[Skip to Navigation]
Sign In
October 2, 1972

Death Criteria

JAMA. 1972;222(1):86. doi:10.1001/jama.1972.03210010066018

This article is only available in the PDF format. Download the PDF to view the article, as well as its associated figures and tables.


To the Editor.—  The Harvard Committee Criteria for the determination of cerebral death (221:48, 1972) lead me to this comment on unnecessary conservatism. These include total unresponsiveness and absence of all reflexes. As a neurosurgeon, I have had the opportunity to observe many patients in the cerebral death condition, usually secondary to craniocerebral trauma or massive intracranial hemorrhage. Actually, it is not infrequent to find active spinal reflexes present, particularly in children, and it is becoming more evident and easily elicitable as time progresses. These reflexes include a peculiar slow flexor plantar response that may be mistaken for a negative Babinski reflex, and frequently, brisk withdrawal of the lower limbs with painful stimuli. The movements and reflexes are similar to those seen in experimental animal preparations involving high cervical cord transection and probably represent spinal cord reflex activity released from cerebral and brain stem inhibition, as a result of total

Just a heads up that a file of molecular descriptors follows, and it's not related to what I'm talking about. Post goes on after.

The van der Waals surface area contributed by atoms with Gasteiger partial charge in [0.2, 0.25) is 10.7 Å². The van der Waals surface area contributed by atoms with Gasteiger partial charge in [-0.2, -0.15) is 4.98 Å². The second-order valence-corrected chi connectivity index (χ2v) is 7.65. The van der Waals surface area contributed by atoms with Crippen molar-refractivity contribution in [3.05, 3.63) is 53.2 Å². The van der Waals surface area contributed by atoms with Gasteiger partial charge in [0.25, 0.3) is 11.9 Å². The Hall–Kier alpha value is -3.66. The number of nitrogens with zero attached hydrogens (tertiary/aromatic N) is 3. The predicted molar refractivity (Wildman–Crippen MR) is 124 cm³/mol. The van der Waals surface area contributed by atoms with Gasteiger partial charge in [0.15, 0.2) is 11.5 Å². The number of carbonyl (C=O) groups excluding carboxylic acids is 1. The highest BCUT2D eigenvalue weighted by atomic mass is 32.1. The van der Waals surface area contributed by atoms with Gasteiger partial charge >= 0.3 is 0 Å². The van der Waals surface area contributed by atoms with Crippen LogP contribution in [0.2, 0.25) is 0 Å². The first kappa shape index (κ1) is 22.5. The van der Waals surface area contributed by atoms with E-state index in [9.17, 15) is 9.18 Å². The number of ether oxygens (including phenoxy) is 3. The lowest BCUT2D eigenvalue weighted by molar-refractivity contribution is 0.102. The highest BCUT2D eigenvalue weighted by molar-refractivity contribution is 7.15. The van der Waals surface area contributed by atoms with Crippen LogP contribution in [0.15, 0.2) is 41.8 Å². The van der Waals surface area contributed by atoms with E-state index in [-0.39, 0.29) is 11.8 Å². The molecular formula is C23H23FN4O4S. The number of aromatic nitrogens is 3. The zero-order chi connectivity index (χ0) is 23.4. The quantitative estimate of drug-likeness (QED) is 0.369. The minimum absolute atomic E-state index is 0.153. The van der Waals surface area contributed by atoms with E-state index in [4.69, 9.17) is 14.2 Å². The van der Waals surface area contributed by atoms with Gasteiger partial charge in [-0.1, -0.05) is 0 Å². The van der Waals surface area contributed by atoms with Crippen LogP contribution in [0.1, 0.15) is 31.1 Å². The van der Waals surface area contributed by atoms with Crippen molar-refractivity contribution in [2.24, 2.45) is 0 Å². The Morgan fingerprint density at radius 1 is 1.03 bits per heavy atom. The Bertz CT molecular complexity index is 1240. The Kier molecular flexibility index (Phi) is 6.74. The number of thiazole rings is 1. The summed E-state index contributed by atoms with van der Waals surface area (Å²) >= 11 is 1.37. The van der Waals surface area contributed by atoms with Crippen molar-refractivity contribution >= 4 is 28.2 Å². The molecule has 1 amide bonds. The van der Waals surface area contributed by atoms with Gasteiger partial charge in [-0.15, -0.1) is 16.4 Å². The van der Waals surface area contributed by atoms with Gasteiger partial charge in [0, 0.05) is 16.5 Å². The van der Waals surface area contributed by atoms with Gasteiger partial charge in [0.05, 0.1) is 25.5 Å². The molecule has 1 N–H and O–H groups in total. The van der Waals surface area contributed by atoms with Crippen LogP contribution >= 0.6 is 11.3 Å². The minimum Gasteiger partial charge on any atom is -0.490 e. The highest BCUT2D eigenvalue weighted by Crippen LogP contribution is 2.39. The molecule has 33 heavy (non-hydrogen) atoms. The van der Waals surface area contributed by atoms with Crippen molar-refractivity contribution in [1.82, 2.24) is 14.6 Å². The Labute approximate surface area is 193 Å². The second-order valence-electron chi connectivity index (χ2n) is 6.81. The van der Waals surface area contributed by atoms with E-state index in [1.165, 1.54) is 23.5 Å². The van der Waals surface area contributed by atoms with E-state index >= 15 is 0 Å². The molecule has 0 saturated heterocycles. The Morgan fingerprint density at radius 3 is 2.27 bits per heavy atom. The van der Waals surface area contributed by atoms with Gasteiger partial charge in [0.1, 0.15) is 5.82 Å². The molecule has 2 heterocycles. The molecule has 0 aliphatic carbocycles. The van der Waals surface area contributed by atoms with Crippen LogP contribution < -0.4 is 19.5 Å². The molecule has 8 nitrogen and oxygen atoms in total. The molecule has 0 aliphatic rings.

Add or change institution